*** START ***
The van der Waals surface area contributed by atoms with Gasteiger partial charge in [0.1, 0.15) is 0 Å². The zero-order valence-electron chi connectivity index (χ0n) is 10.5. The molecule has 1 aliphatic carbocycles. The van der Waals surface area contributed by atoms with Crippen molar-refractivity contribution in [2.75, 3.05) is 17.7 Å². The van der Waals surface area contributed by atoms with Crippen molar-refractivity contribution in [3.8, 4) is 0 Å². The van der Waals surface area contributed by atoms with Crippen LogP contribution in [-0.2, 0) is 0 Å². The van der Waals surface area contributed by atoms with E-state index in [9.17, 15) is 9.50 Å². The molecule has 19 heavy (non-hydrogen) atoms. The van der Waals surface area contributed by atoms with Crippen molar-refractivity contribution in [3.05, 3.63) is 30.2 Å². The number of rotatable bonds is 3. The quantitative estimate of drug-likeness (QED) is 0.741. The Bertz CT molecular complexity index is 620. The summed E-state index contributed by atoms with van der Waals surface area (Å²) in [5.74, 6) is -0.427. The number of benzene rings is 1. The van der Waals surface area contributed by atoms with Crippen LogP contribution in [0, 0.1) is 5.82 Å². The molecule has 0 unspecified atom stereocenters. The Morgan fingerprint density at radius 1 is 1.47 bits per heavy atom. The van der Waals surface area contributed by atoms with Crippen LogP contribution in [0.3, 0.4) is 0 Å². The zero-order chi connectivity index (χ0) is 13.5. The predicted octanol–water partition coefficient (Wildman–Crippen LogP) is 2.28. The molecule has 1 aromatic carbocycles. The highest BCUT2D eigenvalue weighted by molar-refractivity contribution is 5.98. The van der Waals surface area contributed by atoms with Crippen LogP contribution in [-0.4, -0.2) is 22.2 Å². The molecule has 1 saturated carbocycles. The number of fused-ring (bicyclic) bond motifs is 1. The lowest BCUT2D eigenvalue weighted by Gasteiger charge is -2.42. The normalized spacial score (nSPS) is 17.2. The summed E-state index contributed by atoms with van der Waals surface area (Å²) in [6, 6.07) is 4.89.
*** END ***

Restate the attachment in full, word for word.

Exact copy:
The van der Waals surface area contributed by atoms with Gasteiger partial charge in [0.1, 0.15) is 0 Å². The zero-order valence-electron chi connectivity index (χ0n) is 10.5. The molecule has 1 aliphatic carbocycles. The van der Waals surface area contributed by atoms with Crippen molar-refractivity contribution in [2.75, 3.05) is 17.7 Å². The van der Waals surface area contributed by atoms with Crippen molar-refractivity contribution in [3.8, 4) is 0 Å². The van der Waals surface area contributed by atoms with Crippen LogP contribution in [-0.2, 0) is 0 Å². The van der Waals surface area contributed by atoms with E-state index in [9.17, 15) is 9.50 Å². The molecule has 19 heavy (non-hydrogen) atoms. The van der Waals surface area contributed by atoms with Crippen molar-refractivity contribution in [3.05, 3.63) is 30.2 Å². The number of rotatable bonds is 3. The quantitative estimate of drug-likeness (QED) is 0.741. The Bertz CT molecular complexity index is 620. The summed E-state index contributed by atoms with van der Waals surface area (Å²) in [5.74, 6) is -0.427. The number of benzene rings is 1. The van der Waals surface area contributed by atoms with Crippen LogP contribution in [0, 0.1) is 5.82 Å². The molecule has 0 unspecified atom stereocenters. The Morgan fingerprint density at radius 1 is 1.47 bits per heavy atom. The van der Waals surface area contributed by atoms with Crippen LogP contribution in [0.3, 0.4) is 0 Å². The zero-order chi connectivity index (χ0) is 13.5. The predicted octanol–water partition coefficient (Wildman–Crippen LogP) is 2.28. The molecule has 1 aromatic carbocycles. The highest BCUT2D eigenvalue weighted by molar-refractivity contribution is 5.98. The van der Waals surface area contributed by atoms with Crippen LogP contribution in [-0.4, -0.2) is 22.2 Å². The molecule has 1 saturated carbocycles. The number of fused-ring (bicyclic) bond motifs is 1. The lowest BCUT2D eigenvalue weighted by Gasteiger charge is -2.42. The normalized spacial score (nSPS) is 17.2. The summed E-state index contributed by atoms with van der Waals surface area (Å²) in [6, 6.07) is 4.89.